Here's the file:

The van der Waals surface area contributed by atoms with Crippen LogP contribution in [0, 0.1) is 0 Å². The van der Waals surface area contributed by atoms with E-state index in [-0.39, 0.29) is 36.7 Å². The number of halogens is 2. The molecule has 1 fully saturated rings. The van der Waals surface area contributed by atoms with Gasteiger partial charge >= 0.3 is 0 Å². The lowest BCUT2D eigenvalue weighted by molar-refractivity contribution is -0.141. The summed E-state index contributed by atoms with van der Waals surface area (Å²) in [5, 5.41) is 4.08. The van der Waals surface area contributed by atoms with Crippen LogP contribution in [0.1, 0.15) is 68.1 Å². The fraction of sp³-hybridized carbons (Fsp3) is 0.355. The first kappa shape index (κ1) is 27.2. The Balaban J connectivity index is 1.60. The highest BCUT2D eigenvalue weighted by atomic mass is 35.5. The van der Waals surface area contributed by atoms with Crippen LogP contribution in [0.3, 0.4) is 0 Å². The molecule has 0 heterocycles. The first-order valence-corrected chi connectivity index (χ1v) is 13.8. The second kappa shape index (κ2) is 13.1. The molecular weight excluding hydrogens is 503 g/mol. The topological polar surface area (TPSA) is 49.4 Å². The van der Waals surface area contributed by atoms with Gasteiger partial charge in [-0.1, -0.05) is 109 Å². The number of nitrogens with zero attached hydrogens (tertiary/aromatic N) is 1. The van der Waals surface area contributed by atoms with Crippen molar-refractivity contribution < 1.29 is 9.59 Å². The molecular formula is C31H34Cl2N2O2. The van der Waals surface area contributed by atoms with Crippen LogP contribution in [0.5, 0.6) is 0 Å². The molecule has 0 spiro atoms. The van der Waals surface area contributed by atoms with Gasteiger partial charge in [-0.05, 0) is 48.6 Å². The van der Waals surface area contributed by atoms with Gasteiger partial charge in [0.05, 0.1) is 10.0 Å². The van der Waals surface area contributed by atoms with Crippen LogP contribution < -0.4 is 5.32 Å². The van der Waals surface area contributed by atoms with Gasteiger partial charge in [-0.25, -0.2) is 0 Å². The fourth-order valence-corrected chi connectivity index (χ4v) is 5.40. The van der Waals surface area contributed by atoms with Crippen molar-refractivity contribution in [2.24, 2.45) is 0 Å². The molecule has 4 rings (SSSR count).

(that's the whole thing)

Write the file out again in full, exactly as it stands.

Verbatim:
The van der Waals surface area contributed by atoms with Crippen LogP contribution in [0, 0.1) is 0 Å². The van der Waals surface area contributed by atoms with E-state index in [-0.39, 0.29) is 36.7 Å². The number of halogens is 2. The molecule has 1 fully saturated rings. The van der Waals surface area contributed by atoms with Gasteiger partial charge >= 0.3 is 0 Å². The lowest BCUT2D eigenvalue weighted by molar-refractivity contribution is -0.141. The summed E-state index contributed by atoms with van der Waals surface area (Å²) in [5, 5.41) is 4.08. The van der Waals surface area contributed by atoms with Crippen LogP contribution in [0.1, 0.15) is 68.1 Å². The fraction of sp³-hybridized carbons (Fsp3) is 0.355. The first kappa shape index (κ1) is 27.2. The Balaban J connectivity index is 1.60. The highest BCUT2D eigenvalue weighted by atomic mass is 35.5. The van der Waals surface area contributed by atoms with Crippen LogP contribution in [0.3, 0.4) is 0 Å². The molecule has 0 heterocycles. The first-order valence-corrected chi connectivity index (χ1v) is 13.8. The second kappa shape index (κ2) is 13.1. The molecular weight excluding hydrogens is 503 g/mol. The topological polar surface area (TPSA) is 49.4 Å². The van der Waals surface area contributed by atoms with Gasteiger partial charge in [-0.1, -0.05) is 109 Å². The number of nitrogens with zero attached hydrogens (tertiary/aromatic N) is 1. The van der Waals surface area contributed by atoms with Crippen molar-refractivity contribution < 1.29 is 9.59 Å². The molecular formula is C31H34Cl2N2O2. The van der Waals surface area contributed by atoms with Crippen LogP contribution in [0.5, 0.6) is 0 Å². The molecule has 0 spiro atoms. The van der Waals surface area contributed by atoms with Gasteiger partial charge in [-0.05, 0) is 48.6 Å². The van der Waals surface area contributed by atoms with Gasteiger partial charge in [0.05, 0.1) is 10.0 Å². The van der Waals surface area contributed by atoms with Crippen LogP contribution < -0.4 is 5.32 Å². The van der Waals surface area contributed by atoms with Gasteiger partial charge in [-0.25, -0.2) is 0 Å². The fourth-order valence-corrected chi connectivity index (χ4v) is 5.40. The van der Waals surface area contributed by atoms with Crippen molar-refractivity contribution in [2.24, 2.45) is 0 Å². The molecule has 4 rings (SSSR count).